William Vincent Wallace, the Irish travelling musician, was probably the first great instumentalist to visit Australia. He was born in Waterford on 11 March 1812, son of William Wallace, Bandmaster of the Twenty-Ninth Worcester Regiment. Vincent played the violin in Dublin's Theatre Royal Orchestra, occasionally leading, and he wrote and played his own violin concerto. Because of bad health, he and his wife Alicia emigrated to Australia in 1835, settling soon afterwards in Sydney, where he practically took over the city's concert life, also founding a music academy, and was nicknamed 'The Australian Paganini'. (On an 1829 visit to Ireland, the real Paganini - Niccolo Paganini - had been a strong influence.)
Wallace's considerable charms got him into trouble with the rich ladies of Sydney, and their menfolk paid him to leave town. At this point his travels really began, with considerable folklore surrounding his adventures. Included were Boston, Buenos Aires, Cuba, Germany, Holland, India, Jamaica, Lima, Mexico City, New Orleans, New Zealand, Panama, Santiago, Tampico and Vera Cruzhe. Maritana, his first opera, for which he is mainly remembered, provided his greatest success, first in London and then in Vienna, and he produced six operas in total, including Lurine and The Amber Witch.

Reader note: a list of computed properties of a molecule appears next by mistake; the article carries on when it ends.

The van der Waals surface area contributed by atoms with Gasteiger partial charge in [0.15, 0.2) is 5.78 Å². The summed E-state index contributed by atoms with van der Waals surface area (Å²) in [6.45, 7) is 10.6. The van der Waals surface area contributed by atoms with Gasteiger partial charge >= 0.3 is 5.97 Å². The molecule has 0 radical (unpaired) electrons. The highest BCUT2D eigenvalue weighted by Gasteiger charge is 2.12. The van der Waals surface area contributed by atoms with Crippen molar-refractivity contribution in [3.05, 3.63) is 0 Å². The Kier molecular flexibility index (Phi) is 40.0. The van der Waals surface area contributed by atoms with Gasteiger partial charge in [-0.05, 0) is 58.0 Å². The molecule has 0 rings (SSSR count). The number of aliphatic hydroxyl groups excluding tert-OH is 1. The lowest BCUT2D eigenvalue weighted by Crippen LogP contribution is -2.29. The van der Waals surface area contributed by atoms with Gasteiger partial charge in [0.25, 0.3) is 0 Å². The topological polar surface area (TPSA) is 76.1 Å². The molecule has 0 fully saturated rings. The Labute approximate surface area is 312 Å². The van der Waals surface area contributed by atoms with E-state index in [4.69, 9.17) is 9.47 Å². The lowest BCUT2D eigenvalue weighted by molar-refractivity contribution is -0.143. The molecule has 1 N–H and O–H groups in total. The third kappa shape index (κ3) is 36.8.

His private life was just as colourful - in New York he married the German pianist Helen Stoepel (despite already having a wife and son) and by the time of his death on 12 October 1865 at Vieuzos in France, he had fathered two more sons.